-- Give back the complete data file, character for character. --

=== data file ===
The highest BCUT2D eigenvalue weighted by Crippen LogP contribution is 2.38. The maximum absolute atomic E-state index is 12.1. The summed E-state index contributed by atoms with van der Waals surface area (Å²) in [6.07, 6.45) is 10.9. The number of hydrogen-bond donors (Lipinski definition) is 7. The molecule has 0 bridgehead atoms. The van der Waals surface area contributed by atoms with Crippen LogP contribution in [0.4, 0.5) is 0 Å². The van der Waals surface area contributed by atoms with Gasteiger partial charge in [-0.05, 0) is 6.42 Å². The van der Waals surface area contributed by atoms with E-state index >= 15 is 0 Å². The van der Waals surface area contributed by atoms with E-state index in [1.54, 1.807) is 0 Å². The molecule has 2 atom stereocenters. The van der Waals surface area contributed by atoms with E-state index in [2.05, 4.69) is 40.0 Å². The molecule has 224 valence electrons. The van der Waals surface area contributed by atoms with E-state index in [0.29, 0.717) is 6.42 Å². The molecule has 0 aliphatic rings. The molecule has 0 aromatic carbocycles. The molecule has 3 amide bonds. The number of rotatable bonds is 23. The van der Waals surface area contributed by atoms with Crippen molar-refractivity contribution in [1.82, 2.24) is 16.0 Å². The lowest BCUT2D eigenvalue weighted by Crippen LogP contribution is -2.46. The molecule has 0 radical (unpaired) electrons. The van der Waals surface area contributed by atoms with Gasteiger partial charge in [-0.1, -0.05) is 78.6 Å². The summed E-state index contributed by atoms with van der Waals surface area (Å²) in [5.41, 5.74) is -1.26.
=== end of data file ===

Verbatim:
The highest BCUT2D eigenvalue weighted by Crippen LogP contribution is 2.38. The maximum absolute atomic E-state index is 12.1. The summed E-state index contributed by atoms with van der Waals surface area (Å²) in [6.07, 6.45) is 10.9. The number of hydrogen-bond donors (Lipinski definition) is 7. The molecule has 0 bridgehead atoms. The van der Waals surface area contributed by atoms with Crippen LogP contribution in [0.4, 0.5) is 0 Å². The van der Waals surface area contributed by atoms with Gasteiger partial charge in [-0.05, 0) is 6.42 Å². The van der Waals surface area contributed by atoms with E-state index >= 15 is 0 Å². The van der Waals surface area contributed by atoms with E-state index in [1.54, 1.807) is 0 Å². The molecule has 2 atom stereocenters. The van der Waals surface area contributed by atoms with E-state index in [2.05, 4.69) is 40.0 Å². The molecule has 224 valence electrons. The van der Waals surface area contributed by atoms with E-state index in [0.29, 0.717) is 6.42 Å². The molecule has 0 aliphatic rings. The molecule has 0 aromatic carbocycles. The molecule has 3 amide bonds. The number of rotatable bonds is 23. The van der Waals surface area contributed by atoms with Crippen molar-refractivity contribution in [1.82, 2.24) is 16.0 Å². The lowest BCUT2D eigenvalue weighted by Crippen LogP contribution is -2.46. The molecule has 0 radical (unpaired) electrons. The van der Waals surface area contributed by atoms with Gasteiger partial charge in [-0.1, -0.05) is 78.6 Å². The summed E-state index contributed by atoms with van der Waals surface area (Å²) in [5.41, 5.74) is -1.26.